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- Chiefs, Bears, Packers have Twitter accounts hacked Monday 3:48 PM
- Washington Post reporter suspended amid backlash over Kobe Bryant tweet Monday 3:08 PM
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- In ‘Cuties,’ the contradictions of growing up come to a head Monday 1:55 PM
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- What is the #ILeftTheGOP movement? Monday 1:21 PM
- The Grammys were weird and sad—but the Billy Porter hat memes offered some levity Monday 12:36 PM
- Auschwitz Museum calls on Facebook to ban Holocaust denialism Monday 11:59 AM
- YouTuber who said his girlfriend was dead now says he faked it Monday 11:42 AM
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Why YouTube’s 60 frames per second video matters
But you need a solid Internet connection to really make it work.
Not everyone understood why hosting videos at 60 frames per second was a big deal when YouTube announced the change back in June. Now the update has arrived, and you can see for yourself why people care.
The 60fps update to YouTube only works currently on Google’s Chrome browser. The new display options are marked as “720p60 HD” and “1080p60 HD.” They look fantastic. If you’re set up on Chrome, make sure you’re on the best Internet connection you have access to, and then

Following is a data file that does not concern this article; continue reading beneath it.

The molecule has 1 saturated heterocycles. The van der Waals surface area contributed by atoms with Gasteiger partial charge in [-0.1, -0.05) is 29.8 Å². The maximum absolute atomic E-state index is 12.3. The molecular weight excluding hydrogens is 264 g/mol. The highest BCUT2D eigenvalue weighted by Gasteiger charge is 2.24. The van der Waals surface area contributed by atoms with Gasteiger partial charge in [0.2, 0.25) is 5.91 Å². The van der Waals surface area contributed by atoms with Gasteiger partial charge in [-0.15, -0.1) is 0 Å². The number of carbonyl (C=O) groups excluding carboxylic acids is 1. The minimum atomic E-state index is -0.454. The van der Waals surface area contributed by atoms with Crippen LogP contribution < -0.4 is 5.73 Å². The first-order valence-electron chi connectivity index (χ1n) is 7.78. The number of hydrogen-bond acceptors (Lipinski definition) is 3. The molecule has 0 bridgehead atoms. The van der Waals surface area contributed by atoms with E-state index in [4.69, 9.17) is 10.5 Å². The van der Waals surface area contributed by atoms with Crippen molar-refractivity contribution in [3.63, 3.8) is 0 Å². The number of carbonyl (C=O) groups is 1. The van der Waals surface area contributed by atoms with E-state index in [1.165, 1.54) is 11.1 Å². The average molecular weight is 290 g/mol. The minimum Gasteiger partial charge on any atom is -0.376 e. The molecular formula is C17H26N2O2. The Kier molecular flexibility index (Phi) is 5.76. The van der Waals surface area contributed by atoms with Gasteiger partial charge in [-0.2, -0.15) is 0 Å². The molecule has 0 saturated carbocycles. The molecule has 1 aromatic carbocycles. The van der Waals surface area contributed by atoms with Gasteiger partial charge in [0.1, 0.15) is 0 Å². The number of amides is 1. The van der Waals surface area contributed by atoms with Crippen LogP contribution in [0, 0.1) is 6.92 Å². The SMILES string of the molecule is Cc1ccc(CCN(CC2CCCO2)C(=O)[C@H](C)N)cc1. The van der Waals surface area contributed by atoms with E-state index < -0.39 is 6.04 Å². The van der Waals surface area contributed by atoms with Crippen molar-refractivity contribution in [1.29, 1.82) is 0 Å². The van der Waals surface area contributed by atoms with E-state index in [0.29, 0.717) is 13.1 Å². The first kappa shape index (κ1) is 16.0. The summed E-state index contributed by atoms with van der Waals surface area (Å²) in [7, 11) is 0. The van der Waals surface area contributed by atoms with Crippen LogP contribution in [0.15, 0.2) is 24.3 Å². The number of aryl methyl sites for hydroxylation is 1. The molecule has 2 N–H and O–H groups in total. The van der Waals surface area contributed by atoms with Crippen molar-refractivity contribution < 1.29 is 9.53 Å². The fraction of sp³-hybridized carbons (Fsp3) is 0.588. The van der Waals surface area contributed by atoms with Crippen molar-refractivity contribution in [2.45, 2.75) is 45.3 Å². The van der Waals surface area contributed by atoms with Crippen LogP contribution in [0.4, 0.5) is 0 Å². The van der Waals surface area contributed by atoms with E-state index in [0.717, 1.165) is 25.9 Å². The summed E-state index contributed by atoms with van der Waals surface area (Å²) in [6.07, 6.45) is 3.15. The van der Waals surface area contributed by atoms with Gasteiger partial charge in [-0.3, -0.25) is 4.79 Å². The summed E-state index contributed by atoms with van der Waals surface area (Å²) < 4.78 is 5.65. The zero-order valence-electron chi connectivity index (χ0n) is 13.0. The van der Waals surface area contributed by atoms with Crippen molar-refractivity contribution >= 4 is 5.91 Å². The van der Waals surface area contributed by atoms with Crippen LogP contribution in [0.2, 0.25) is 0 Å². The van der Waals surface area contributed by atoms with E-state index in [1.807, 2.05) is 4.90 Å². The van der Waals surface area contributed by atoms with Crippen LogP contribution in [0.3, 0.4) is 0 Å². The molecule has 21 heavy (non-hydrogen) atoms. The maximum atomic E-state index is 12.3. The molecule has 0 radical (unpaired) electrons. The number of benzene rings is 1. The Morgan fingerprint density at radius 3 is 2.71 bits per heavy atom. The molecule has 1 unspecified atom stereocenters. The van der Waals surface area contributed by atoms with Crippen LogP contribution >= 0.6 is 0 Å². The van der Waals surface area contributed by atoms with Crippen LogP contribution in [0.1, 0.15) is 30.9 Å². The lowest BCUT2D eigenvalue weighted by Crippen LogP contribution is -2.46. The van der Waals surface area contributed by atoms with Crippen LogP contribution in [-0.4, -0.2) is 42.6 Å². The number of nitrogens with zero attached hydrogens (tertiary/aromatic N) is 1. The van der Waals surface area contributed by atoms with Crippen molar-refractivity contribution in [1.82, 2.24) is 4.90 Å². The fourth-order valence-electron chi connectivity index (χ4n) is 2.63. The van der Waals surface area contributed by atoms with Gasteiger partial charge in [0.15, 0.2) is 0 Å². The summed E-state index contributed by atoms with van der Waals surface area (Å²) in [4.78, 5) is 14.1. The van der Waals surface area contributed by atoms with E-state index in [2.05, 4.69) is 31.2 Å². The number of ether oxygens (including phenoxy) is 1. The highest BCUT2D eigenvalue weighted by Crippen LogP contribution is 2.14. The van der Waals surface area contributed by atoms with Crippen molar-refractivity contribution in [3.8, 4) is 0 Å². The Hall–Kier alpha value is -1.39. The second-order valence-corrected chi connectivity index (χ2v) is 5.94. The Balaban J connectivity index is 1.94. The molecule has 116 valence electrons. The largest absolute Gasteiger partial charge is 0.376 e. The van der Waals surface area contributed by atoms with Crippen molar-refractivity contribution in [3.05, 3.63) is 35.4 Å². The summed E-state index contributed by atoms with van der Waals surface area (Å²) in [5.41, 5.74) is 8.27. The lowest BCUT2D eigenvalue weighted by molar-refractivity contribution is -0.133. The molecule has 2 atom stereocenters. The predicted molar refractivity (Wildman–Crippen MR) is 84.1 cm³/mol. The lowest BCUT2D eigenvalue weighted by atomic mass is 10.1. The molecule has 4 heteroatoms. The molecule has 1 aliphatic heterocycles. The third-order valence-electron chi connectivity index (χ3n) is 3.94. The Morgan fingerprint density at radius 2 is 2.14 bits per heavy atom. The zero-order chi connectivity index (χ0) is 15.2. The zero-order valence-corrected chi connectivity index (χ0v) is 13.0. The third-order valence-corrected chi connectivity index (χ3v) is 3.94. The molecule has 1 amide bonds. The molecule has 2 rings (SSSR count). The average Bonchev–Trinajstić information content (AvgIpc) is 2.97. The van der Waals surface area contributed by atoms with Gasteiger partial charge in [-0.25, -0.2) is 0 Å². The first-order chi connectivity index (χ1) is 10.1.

crank up the visual quality on this Mario Kart 8 clip.
Debates over how many frames per second a video game is capable of displaying may sound like a nitpicky or silly concern of hardcore gamers, when frame rate is tied to reaction times and lag time in executing controller commanders. Regardless of how much faith one puts in those arguments, it’s difficult to argue with the proposition that games just look better when you double the frames per second from 30 to 60.
The most obvious difference is that motion looks much smoother and less ragged, owing to the additional frames. And so YouTubers and their fans have complained for years about the fact that their favorite Web video service did not support what gamers consider the golden number of 60fps.
Those days are gone. However, without a rock-solid, high-speed internet connection, YouTube users might not notice much of a difference. Whether or not you can enjoy 60fps doesn’t entirely depend on whether YouTube is cooperating or not.
Dennis Scimeca was the Daily Dot's gaming reporter until 2016. He loves first-person shooters, role-playing games, and massively multiplayer online games. His work has appeared in Salon, NPR, Ars Technica, Kotaku, Polygon, Gamasutra, GamesBeat, Paste, and Mic.